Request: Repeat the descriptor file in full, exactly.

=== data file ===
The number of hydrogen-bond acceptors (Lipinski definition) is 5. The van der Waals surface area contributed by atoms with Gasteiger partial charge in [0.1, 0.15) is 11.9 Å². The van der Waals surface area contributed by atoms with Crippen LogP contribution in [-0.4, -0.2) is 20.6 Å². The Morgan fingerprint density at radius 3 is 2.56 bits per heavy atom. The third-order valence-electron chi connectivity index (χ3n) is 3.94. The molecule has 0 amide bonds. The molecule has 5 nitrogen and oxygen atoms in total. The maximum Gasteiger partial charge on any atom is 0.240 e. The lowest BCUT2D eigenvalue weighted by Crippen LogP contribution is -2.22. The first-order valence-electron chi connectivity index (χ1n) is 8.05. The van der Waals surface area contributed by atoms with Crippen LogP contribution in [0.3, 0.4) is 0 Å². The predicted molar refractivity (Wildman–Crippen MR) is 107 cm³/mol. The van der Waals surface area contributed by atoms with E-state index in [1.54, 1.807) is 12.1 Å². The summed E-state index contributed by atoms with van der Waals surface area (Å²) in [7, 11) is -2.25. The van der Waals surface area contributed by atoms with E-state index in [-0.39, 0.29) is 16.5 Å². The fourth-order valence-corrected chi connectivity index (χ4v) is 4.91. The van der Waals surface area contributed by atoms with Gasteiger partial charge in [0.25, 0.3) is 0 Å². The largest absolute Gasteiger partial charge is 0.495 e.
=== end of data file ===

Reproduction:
The number of hydrogen-bond acceptors (Lipinski definition) is 5. The van der Waals surface area contributed by atoms with Gasteiger partial charge in [0.1, 0.15) is 11.9 Å². The van der Waals surface area contributed by atoms with Crippen LogP contribution in [-0.4, -0.2) is 20.6 Å². The Morgan fingerprint density at radius 3 is 2.56 bits per heavy atom. The third-order valence-electron chi connectivity index (χ3n) is 3.94. The molecule has 0 amide bonds. The molecule has 5 nitrogen and oxygen atoms in total. The maximum Gasteiger partial charge on any atom is 0.240 e. The lowest BCUT2D eigenvalue weighted by Crippen LogP contribution is -2.22. The first-order valence-electron chi connectivity index (χ1n) is 8.05. The van der Waals surface area contributed by atoms with Crippen LogP contribution in [0.3, 0.4) is 0 Å². The predicted molar refractivity (Wildman–Crippen MR) is 107 cm³/mol. The van der Waals surface area contributed by atoms with E-state index in [1.54, 1.807) is 12.1 Å². The summed E-state index contributed by atoms with van der Waals surface area (Å²) in [7, 11) is -2.25. The van der Waals surface area contributed by atoms with E-state index in [-0.39, 0.29) is 16.5 Å². The fourth-order valence-corrected chi connectivity index (χ4v) is 4.91. The van der Waals surface area contributed by atoms with Gasteiger partial charge in [0.25, 0.3) is 0 Å². The largest absolute Gasteiger partial charge is 0.495 e.